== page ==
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World’s thinnest X-ray detector

Researchers at the ARC Centre of Excellence for Exciton Science at Monash and RMIT Universities have developed a new fabrication process to make the world’s thinnest X-ray detector. At less than 10 nanometers thick, it more than halves the previous record.

X-rays can be broadly divided into two types: ‘hard’ X-rays are the kind used by hospitals to scan the body and ‘soft’ X-rays have a lower energy and can be used to study wet proteins and living cells. Soft X-ray detection can be done in a synchrotron, but this is very expensive and access is difficult to secure. New non-synchrotron soft X-ray laser sources could provide a cheap and accessible alternative, however, they need an ultra-sensitive detector

Tin mono-sulfide (SnS) nanosheets are a promising new detector material but there are no standard SnS nanosheet fabrication methods that allow precise control over thickness and area, the two most important variables for detector sensitivity.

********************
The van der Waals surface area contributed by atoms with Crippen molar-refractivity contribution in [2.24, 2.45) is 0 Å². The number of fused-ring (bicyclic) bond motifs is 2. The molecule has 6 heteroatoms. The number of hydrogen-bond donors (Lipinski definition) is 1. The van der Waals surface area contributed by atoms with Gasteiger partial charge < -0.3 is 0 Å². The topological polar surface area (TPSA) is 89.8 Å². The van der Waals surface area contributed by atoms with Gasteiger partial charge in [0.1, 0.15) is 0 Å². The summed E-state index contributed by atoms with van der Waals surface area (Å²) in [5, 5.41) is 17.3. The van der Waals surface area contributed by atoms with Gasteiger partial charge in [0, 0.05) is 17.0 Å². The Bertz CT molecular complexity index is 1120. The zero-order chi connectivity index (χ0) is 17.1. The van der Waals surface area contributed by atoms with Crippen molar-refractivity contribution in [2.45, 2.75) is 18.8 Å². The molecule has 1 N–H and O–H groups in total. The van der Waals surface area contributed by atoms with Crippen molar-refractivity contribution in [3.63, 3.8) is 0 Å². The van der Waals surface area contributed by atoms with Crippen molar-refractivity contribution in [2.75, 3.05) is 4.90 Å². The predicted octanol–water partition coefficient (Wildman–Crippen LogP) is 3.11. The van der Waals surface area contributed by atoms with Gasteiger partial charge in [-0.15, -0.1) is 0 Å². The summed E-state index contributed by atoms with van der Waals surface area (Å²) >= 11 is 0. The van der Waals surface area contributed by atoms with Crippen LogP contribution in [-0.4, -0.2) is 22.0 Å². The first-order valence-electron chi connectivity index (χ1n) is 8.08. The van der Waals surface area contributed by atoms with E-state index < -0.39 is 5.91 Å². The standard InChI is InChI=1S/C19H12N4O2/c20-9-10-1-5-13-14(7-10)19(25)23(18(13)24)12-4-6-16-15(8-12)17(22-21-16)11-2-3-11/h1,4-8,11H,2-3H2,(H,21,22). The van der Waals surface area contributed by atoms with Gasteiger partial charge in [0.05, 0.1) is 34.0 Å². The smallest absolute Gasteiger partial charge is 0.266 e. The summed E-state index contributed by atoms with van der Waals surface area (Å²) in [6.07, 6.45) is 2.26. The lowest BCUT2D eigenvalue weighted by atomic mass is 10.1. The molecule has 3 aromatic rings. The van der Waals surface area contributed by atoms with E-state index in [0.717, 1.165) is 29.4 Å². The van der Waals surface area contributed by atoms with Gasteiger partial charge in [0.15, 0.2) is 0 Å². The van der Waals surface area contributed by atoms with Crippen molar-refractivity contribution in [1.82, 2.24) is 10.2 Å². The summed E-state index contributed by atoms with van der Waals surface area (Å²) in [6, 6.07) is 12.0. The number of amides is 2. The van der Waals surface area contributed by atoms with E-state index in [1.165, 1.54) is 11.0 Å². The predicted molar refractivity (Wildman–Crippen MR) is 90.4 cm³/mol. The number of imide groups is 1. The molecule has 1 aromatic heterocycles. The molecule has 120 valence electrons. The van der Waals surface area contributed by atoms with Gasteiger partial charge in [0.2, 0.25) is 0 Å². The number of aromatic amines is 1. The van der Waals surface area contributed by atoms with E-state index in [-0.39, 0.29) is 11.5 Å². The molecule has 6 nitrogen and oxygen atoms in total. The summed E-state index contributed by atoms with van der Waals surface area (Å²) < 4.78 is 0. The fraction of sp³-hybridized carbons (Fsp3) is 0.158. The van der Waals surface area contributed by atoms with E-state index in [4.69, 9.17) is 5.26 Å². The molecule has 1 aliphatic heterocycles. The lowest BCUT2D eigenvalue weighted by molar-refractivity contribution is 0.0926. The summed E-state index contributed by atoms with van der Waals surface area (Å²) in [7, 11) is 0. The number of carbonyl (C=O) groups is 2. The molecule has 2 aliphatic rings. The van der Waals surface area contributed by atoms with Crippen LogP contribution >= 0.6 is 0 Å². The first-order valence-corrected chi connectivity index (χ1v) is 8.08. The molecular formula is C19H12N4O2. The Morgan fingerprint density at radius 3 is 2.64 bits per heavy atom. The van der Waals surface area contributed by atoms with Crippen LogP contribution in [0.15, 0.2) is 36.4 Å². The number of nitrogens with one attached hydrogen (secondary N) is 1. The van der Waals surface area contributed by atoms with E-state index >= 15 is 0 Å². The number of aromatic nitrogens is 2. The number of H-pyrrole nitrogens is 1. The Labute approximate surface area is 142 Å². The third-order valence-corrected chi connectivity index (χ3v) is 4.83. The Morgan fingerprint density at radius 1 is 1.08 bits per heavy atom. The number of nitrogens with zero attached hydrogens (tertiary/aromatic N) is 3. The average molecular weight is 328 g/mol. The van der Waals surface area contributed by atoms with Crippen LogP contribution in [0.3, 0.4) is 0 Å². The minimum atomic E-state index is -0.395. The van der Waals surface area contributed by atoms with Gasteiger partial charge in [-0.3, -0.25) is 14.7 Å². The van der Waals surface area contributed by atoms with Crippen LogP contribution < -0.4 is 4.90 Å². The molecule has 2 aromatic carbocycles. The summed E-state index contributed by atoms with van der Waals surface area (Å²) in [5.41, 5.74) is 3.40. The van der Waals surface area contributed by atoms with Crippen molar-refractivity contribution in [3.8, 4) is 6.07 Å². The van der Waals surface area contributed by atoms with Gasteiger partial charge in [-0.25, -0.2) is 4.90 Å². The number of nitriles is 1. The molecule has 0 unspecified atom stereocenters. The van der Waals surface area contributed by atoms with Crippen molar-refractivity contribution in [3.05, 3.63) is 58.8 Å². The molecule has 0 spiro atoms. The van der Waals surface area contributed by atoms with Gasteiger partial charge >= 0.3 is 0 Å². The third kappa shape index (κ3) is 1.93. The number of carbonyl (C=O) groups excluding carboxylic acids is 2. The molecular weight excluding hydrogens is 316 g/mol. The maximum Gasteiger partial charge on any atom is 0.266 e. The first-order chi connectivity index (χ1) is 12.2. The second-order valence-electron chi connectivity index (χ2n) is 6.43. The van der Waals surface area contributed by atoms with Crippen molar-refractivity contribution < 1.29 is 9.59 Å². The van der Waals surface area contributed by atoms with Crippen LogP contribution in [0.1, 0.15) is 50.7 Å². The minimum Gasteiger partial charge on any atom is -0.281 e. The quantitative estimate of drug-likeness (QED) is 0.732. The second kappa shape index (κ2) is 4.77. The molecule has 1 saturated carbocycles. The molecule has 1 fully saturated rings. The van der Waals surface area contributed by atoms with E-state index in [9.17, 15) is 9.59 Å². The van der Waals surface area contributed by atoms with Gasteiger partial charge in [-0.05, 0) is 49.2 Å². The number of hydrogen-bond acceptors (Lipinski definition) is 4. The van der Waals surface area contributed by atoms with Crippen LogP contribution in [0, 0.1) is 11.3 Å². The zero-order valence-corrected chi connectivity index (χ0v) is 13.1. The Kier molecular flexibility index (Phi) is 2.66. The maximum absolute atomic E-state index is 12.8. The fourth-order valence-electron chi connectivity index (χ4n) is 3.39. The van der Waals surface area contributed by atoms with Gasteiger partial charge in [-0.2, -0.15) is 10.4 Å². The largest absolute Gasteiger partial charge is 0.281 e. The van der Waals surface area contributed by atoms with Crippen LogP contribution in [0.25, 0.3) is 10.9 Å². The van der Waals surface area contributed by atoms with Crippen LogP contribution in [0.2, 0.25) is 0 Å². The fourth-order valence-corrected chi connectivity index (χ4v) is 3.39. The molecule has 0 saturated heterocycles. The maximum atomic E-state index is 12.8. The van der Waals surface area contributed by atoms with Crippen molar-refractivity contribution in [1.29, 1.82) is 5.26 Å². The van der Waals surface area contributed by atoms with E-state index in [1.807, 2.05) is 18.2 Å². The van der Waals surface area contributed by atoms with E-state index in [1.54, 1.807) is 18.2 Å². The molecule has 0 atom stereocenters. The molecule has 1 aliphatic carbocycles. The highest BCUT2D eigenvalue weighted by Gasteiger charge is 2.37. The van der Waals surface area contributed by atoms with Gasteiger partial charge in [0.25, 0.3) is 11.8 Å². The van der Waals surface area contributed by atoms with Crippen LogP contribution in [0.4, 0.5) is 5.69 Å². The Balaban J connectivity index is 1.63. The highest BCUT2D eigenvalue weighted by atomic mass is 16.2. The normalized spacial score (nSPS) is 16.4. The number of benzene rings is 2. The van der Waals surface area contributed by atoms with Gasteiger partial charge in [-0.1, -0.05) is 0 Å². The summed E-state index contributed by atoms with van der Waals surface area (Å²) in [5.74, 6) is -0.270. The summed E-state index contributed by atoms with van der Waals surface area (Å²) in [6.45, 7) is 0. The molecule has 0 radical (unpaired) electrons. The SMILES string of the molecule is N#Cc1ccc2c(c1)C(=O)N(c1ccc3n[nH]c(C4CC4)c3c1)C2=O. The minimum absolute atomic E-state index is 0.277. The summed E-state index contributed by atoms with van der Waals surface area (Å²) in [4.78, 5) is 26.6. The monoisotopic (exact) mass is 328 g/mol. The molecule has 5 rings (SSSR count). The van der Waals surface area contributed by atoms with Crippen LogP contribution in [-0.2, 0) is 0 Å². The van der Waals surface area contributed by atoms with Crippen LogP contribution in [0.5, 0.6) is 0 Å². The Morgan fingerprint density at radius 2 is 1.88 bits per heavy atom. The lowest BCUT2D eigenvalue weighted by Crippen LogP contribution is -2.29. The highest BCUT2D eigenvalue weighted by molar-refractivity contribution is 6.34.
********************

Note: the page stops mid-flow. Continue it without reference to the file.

To overcome this challenge, a team led by Dr Nasir Mahmood at RMIT University developed a new technique that uses liquid metal as an exfoliant to precisely control the area and thickness of SnS nanosheets. A Monash University team led by Babar Shabbir and Prof. Jacek Jasieniak then used these sheets to create the ultra-sensitive detector. They demonstrated that it could efficiently detect soft X-rays even from a region of the electromagnetic spectrum that is normally difficult to image using X-rays and which is important for biological applications. The detector’s ultra-fast response time also opens up the possibility of real-time imaging of cells.

The researchers used a combination of ultra-high resolution microscopy techniques at Microscopy Australia’s linked lab at RMIT and the Monash facility to confirm the structural integrity of the nanosheets.

B. Shabbir et al., Adv. Functional Materials 2022
DOI: 10.1002/adfm.202105038


July 5, 2023